Barbie's body 'not meant to be realistic'

Last updated 16:11 04/02/2014
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NOT REAL: Barbie was never meant to be realistic. But does that make it okay? (Even her dog suffers from lollipop head syndrome.)

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Do you think Barbie is bad for young girls?

Yes! They all want to 'look like Barbie'. Welcome to the treadmill of striving for the impossible.

No. I think girls are smart enough to see she's not realistic.

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ART PROJECT: Artist Nickolay Lamm made a Barbie using the average proportions of a 19-year-old girl.
NOT ACHIEVABLE: Children are so impressionable, so is it right to give them the impression that these legs are 'beauty'?

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In a recent interview with Fast Company, the vice president of design for Barbie at Mattel, Kim Culmone, had a rather baffling explanation for Barbie's unrealistic body proportions. 

"Barbie's body was never designed to be realistic," she said. "She was designed for girls to easily dress and undress." 

Now, I think we can all agree here, Barbie's is not an easy figure to dress. I remember that pulling a skimpy tank top over those pointy, shiny breasts could take a whole afternoon - get it over one, and then whoop, it'd ping off the other one. And don't even get me started on the arm length v arm-hole equation. It was a logistical nightmare, to put it mildly. 

But I digress. 

Culmone's message is confusing. During the interview she says that Barbie has sported "many bodies over the years, ones that are poseable, ones that are cut for princess cuts, ones that are more realistic," but then also explains that changing Barbie's body is a difficult prospect, given "the issue of heritage."


"This is a 55-year-old brand where moms are handing clothes down to their daughters, and so keeping the integrity of that is really important. Everything may not always be able to fit every doll, but it's important to me that the majority of it does, because that was my experience as a little girl. There's an obligation to consistency. Unless for some reason in the future, there's a real reason to change the body-because of either a design imperative or functional imperative-heritage is important to us."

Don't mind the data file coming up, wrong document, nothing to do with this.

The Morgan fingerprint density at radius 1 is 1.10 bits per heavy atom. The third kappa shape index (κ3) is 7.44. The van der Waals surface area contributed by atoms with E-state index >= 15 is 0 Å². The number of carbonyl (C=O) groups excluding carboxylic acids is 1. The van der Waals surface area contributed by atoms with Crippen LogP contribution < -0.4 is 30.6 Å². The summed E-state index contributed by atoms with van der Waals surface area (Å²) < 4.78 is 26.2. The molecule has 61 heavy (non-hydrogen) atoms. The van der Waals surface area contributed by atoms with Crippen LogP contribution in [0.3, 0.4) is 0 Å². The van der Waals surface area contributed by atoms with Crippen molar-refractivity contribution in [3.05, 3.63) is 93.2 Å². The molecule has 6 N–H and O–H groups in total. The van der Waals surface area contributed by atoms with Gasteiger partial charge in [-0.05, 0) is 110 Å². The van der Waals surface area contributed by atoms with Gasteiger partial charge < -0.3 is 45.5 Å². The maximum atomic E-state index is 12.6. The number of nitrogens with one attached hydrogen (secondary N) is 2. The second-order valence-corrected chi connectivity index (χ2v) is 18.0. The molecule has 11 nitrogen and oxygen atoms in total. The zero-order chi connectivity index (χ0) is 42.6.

As Julia Sonenshein of The Gloss ponders; must we then assume that when Culmone says there is as of yet no "objective to change the proportion of Barbie," she is blissfully unaware of the existence of studies that tell us that unrealistic, thin dolls actually have a poor impact on the lives of her small customers

Well, no, because she later references studies on the influencers of poor self esteem on young girls, but blames it on the children's parents and peers

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"You have to remember that girls' perceptions are so different than grown ups' perceptions about what real is and what real isn't, and what the influences are...Girls view the world completely differently than grown-ups do. They don't come at it with the same angles and baggage and all that stuff that we do." 

Sonenshein says Culmone's reasoning is "completely illogical and patently wrong."

"Does Culmone think we all just woke up one day feeling shitty about ourselves and found Barbie to be a handy scapegoat?" she writes angrily.

OK, so it's not all Barbie's fault. Young women learn important lessons on self-worth and body acceptance from their mothers, grandmothers, and other adult role models - it's something we pass from one generation to another. But that skinny b----h sure has a lot to answer for.

See what Barbie would look like if blown up to human-sized proportions ...


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